But the promise by Rajapaksa to the Sinhalese workers and poor that the declared end of the war will bring some kind of peace dividend is a rotten lie. Military spending in Sri Lanka swallows 5% of gross domestic product – one of the largest in the world. The regular army is five times bigger than it was in the late 1980s – now 200,000 strong, larger than the British (with three times the population) and Israeli armed forces. The Sri Lankan regime plans further increases to 300,000 – more troops than France, Japan or Germany.

Having crushed the Tamil Tigers, the Sri Lankan government has set up militarised zones throughout the north and east. It now occupies that area and will proceed to subjugate a whole people. This humanitarian catastrophe for Tamil-speaking people will also prove to be a massive financial drain. The living standards of all working class and poor people will be driven down even further. In time, this will lead to increasing resistance from Sinhalese workers. The oppression and poverty will also provide fertile ground for a new generation of Tamils raised on bitterness and hatred.

The Rajapaksa regime is not in the interests of the workers and poor in Sri Lanka, including the Sinhalese majority. It is a defender of the rich and powerful, aiming to keep itself in power as long as possible. That is why Tamil Solidarity supports united struggle by and in the interests of the working class and poor against this vicious regime, regardless of ethnic or religious background.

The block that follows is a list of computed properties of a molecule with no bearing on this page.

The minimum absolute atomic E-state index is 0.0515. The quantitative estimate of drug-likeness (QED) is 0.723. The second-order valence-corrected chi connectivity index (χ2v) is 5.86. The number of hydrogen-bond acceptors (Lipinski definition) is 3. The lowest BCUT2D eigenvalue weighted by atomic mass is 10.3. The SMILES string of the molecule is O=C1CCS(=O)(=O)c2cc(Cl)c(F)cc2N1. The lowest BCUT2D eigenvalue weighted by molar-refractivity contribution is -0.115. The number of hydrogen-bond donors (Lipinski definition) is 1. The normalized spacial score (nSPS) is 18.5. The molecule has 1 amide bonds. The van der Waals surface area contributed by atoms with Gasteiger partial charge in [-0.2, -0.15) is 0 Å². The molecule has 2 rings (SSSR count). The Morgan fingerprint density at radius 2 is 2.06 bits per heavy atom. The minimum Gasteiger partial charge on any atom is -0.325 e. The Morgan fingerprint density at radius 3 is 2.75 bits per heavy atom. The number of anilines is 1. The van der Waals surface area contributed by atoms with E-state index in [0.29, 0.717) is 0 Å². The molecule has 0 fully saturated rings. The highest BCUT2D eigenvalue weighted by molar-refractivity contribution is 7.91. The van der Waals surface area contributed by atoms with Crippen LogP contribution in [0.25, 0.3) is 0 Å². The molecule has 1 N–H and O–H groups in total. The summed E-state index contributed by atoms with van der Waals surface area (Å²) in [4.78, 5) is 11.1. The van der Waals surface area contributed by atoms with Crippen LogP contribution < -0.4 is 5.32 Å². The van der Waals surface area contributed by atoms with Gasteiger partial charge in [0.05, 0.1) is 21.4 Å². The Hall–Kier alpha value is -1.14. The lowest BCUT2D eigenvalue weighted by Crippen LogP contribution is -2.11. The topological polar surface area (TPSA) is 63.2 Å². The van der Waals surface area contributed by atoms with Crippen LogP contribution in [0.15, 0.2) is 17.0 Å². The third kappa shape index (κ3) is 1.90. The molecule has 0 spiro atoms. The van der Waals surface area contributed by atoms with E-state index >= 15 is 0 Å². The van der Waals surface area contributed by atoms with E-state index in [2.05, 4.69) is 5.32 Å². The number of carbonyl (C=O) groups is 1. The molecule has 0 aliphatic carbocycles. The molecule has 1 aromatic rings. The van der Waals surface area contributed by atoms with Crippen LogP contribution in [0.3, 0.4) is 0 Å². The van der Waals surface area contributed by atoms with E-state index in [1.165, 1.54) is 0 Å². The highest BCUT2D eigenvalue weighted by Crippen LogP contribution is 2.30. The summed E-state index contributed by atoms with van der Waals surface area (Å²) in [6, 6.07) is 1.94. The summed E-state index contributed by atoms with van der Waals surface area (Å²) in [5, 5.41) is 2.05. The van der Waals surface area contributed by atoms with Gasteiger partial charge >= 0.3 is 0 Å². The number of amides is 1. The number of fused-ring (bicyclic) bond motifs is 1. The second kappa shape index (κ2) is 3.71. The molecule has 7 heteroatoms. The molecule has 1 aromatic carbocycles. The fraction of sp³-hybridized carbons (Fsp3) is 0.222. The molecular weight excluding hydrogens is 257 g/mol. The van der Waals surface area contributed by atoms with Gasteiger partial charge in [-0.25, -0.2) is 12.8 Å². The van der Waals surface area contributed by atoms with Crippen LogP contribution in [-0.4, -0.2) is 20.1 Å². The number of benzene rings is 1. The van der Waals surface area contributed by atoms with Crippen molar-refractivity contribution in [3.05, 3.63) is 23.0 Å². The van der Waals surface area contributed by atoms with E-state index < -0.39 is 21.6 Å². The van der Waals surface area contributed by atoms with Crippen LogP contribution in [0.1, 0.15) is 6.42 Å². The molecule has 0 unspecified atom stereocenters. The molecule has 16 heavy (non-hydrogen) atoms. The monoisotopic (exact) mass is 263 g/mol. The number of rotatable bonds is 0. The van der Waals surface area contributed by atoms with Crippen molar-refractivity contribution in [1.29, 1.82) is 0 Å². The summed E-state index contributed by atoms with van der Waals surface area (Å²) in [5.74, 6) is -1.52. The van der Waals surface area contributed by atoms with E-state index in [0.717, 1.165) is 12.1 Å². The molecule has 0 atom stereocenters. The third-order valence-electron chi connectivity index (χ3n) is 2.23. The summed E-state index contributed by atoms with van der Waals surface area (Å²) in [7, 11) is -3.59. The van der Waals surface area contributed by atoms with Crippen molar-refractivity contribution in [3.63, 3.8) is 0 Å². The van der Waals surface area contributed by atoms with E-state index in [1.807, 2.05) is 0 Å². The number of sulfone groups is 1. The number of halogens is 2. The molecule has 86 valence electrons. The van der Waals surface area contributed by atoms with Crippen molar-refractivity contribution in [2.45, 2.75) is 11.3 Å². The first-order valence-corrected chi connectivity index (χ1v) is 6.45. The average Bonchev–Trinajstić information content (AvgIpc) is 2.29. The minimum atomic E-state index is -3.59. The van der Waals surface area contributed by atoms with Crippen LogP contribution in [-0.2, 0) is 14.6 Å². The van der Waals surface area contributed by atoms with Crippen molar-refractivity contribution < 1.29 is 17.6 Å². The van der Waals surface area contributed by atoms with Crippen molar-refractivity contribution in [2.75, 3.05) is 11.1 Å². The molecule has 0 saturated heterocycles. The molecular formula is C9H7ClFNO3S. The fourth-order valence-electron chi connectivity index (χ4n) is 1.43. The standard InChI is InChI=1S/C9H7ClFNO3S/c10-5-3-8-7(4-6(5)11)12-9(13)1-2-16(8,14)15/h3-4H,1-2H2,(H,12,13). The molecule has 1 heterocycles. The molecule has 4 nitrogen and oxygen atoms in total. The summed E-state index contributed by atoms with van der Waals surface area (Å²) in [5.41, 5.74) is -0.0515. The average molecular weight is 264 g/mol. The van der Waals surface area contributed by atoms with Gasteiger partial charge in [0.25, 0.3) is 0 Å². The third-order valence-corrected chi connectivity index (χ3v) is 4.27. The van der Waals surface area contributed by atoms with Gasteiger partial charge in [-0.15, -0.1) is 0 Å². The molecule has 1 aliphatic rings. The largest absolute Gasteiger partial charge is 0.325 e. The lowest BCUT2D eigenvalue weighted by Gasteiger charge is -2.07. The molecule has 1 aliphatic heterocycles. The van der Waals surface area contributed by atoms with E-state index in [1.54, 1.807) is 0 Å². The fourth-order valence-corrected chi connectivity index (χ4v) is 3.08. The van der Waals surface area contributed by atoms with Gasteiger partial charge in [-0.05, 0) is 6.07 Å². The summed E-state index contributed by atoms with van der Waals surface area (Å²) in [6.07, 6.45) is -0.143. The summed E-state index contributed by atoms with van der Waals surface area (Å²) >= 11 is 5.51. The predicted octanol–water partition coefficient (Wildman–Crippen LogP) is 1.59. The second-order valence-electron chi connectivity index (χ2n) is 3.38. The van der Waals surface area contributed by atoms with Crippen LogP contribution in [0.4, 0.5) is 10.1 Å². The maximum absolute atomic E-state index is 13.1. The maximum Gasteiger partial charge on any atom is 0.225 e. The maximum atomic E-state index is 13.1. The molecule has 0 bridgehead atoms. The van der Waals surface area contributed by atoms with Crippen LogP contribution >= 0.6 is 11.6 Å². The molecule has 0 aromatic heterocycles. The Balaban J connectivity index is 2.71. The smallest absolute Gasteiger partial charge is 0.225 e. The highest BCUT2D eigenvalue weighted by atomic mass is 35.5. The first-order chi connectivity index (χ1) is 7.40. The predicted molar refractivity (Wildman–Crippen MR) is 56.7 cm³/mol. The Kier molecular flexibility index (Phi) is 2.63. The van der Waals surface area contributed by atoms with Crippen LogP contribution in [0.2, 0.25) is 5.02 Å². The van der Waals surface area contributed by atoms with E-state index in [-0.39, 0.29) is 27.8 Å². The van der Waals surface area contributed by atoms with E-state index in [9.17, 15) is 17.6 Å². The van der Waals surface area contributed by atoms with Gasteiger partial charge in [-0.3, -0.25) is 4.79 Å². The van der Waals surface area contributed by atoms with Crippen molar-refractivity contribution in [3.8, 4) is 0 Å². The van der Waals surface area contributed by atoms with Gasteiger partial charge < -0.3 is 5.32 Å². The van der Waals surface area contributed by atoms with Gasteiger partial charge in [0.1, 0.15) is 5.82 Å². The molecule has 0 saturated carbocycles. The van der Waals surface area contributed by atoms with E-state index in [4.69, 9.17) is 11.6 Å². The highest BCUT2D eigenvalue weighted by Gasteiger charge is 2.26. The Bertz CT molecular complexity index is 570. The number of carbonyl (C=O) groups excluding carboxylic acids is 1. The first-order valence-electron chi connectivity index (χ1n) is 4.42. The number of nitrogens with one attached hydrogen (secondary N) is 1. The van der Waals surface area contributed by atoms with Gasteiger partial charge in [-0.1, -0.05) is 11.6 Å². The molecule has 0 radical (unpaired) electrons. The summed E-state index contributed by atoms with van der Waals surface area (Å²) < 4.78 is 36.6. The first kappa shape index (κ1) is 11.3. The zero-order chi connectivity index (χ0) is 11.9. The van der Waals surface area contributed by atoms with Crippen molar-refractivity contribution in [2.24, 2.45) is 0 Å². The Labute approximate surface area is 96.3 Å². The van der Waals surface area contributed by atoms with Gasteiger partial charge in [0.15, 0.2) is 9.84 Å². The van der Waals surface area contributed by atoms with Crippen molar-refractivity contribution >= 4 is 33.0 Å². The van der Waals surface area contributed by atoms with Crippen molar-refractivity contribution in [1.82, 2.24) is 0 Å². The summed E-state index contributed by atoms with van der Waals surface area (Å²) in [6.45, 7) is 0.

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Thursday, December 31, 2009

'Sri Lanka cannot escape war crime charges'

PK Balachandran - Although Sri Lanka is not a signatory to the Rome Convention which set up the International Criminal Court (ICC), the island nation can still be dragged before the ICC without its consent, senior cabinet minister and a former Professor of Law, G.L.Peiris, has said.

He told The Sunday Island on December 20, that the UN Security Council had the right to request the Chief Prosecuting Officer (CPO) of the ICC to embark on an investigation of the complaints it had received with a view to prosecution. The CPO could, on his own, seek the approval of the Pre-Trial chamber of the ICC to conduct investigations.

In the Sri Lankan case, the UN’s Special Rapporteur for Extrajuicial Killings and Arbitrarty Executiuons, Philip Alston, had called for clarifications on the allegation that the Sri Lankan army had killed three top leaders of the LTTE and their families when they had come to surrender waving white flags as per a prior arrangement between them and the Lankan government. The allegation had been made by no less a person than Gen.Sarath Fonseka, a former Army Commander who is now a candidate in the January 26 Presidential election.

It is felt that Alston’s letter could well be the first step in a UN bid to get key Sri Lankan decision makers and officials to appear before the ICC.


According to former diplomat Bandu de Silva, Sri Lanka might be able to block a Security Council initiative with the help of a Russian or a Chinese veto, but it should be borne in mind that the CPO could act independently. The CPO was already thinking of bringing the US before the court for war crimes, he said.

In an article in The Sunday Island on December 27, Kalana Senaratne, said that the CPO could on his own make a case for prosecution by analyzing the seriousness of the charges made and seeking further material from UN organisations, rights bodies and inter-governmental bodies.

“The statements made by Sarath Fonseka can only add to the evidence that is piling up in the CPO’s office right now.”

“If the prosecutor comes up with a serious case, the Security Council would need to take note of it, which could result, not in the setting up of a special tribunal, but in approving and directing the ICC to initiate an inquiry – which is possible under Art 13 (b) of the Statute,” Senaratne said.